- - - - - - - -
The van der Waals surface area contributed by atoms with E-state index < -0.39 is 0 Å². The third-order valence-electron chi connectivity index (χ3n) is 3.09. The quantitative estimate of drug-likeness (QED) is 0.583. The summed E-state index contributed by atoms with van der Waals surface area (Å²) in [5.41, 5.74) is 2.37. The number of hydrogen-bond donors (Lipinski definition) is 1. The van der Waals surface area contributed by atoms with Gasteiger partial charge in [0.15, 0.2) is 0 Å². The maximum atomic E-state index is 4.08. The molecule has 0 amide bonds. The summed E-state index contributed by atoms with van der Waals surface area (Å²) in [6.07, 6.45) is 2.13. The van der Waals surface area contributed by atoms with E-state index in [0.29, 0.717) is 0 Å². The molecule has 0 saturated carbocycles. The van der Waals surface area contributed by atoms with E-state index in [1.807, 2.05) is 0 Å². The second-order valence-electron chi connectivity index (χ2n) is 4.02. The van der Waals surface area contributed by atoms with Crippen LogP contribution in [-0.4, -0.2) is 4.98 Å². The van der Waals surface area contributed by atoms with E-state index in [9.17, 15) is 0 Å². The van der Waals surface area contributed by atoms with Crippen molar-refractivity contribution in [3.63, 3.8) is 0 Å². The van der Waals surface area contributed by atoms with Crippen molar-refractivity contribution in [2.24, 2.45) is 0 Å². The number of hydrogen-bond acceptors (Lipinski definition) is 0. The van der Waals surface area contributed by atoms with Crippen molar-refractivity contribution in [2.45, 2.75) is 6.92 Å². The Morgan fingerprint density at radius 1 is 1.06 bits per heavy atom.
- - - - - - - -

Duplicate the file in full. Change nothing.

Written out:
The van der Waals surface area contributed by atoms with E-state index < -0.39 is 0 Å². The third-order valence-electron chi connectivity index (χ3n) is 3.09. The quantitative estimate of drug-likeness (QED) is 0.583. The summed E-state index contributed by atoms with van der Waals surface area (Å²) in [5.41, 5.74) is 2.37. The number of hydrogen-bond donors (Lipinski definition) is 1. The van der Waals surface area contributed by atoms with Gasteiger partial charge in [0.15, 0.2) is 0 Å². The maximum atomic E-state index is 4.08. The molecule has 0 amide bonds. The summed E-state index contributed by atoms with van der Waals surface area (Å²) in [6.07, 6.45) is 2.13. The van der Waals surface area contributed by atoms with E-state index in [0.29, 0.717) is 0 Å². The molecule has 0 saturated carbocycles. The van der Waals surface area contributed by atoms with E-state index in [1.807, 2.05) is 0 Å². The second-order valence-electron chi connectivity index (χ2n) is 4.02. The van der Waals surface area contributed by atoms with Crippen LogP contribution in [-0.4, -0.2) is 4.98 Å². The van der Waals surface area contributed by atoms with E-state index in [9.17, 15) is 0 Å². The van der Waals surface area contributed by atoms with Crippen molar-refractivity contribution in [3.63, 3.8) is 0 Å². The van der Waals surface area contributed by atoms with Crippen molar-refractivity contribution in [2.24, 2.45) is 0 Å². The number of hydrogen-bond acceptors (Lipinski definition) is 0. The van der Waals surface area contributed by atoms with Crippen molar-refractivity contribution in [2.45, 2.75) is 6.92 Å². The Morgan fingerprint density at radius 1 is 1.06 bits per heavy atom.